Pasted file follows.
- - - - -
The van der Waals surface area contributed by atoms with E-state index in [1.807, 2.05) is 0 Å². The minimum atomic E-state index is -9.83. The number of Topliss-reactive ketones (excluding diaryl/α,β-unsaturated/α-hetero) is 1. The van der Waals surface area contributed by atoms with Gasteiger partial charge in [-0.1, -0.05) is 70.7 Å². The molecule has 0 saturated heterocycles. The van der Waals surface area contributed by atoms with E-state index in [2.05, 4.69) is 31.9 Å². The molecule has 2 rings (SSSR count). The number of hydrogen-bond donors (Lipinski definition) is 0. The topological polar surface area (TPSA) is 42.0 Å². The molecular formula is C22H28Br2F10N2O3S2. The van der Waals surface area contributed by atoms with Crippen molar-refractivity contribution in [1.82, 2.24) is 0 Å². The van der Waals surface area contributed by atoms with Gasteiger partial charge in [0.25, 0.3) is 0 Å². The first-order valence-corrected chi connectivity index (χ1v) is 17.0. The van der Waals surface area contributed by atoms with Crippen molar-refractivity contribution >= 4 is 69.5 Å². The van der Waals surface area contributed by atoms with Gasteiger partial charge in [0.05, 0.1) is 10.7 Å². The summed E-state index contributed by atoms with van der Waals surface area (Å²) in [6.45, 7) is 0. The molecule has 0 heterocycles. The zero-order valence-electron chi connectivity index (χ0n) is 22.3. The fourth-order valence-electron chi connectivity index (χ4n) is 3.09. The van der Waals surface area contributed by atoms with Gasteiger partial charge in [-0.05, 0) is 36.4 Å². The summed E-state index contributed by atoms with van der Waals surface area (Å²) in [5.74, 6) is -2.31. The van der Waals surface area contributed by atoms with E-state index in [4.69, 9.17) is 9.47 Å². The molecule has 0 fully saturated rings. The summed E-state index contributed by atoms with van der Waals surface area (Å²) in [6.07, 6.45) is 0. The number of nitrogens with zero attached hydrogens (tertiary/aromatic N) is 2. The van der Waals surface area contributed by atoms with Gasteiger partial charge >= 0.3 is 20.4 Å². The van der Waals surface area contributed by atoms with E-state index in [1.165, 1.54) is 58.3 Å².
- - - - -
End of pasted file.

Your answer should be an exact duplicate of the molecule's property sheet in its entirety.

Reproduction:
The van der Waals surface area contributed by atoms with E-state index in [1.807, 2.05) is 0 Å². The minimum atomic E-state index is -9.83. The number of Topliss-reactive ketones (excluding diaryl/α,β-unsaturated/α-hetero) is 1. The van der Waals surface area contributed by atoms with Gasteiger partial charge in [-0.1, -0.05) is 70.7 Å². The molecule has 0 saturated heterocycles. The van der Waals surface area contributed by atoms with E-state index in [2.05, 4.69) is 31.9 Å². The molecule has 2 rings (SSSR count). The number of hydrogen-bond donors (Lipinski definition) is 0. The topological polar surface area (TPSA) is 42.0 Å². The molecular formula is C22H28Br2F10N2O3S2. The van der Waals surface area contributed by atoms with Crippen molar-refractivity contribution in [1.82, 2.24) is 0 Å². The van der Waals surface area contributed by atoms with Gasteiger partial charge in [0.25, 0.3) is 0 Å². The first-order valence-corrected chi connectivity index (χ1v) is 17.0. The van der Waals surface area contributed by atoms with Crippen molar-refractivity contribution >= 4 is 69.5 Å². The van der Waals surface area contributed by atoms with Gasteiger partial charge in [0.05, 0.1) is 10.7 Å². The summed E-state index contributed by atoms with van der Waals surface area (Å²) in [6.45, 7) is 0. The molecule has 0 heterocycles. The zero-order valence-electron chi connectivity index (χ0n) is 22.3. The fourth-order valence-electron chi connectivity index (χ4n) is 3.09. The van der Waals surface area contributed by atoms with Gasteiger partial charge in [-0.05, 0) is 36.4 Å². The summed E-state index contributed by atoms with van der Waals surface area (Å²) in [5.74, 6) is -2.31. The van der Waals surface area contributed by atoms with E-state index in [4.69, 9.17) is 9.47 Å². The molecule has 0 fully saturated rings. The summed E-state index contributed by atoms with van der Waals surface area (Å²) in [6.07, 6.45) is 0. The number of nitrogens with zero attached hydrogens (tertiary/aromatic N) is 2. The van der Waals surface area contributed by atoms with Gasteiger partial charge >= 0.3 is 20.4 Å². The van der Waals surface area contributed by atoms with E-state index in [1.165, 1.54) is 58.3 Å².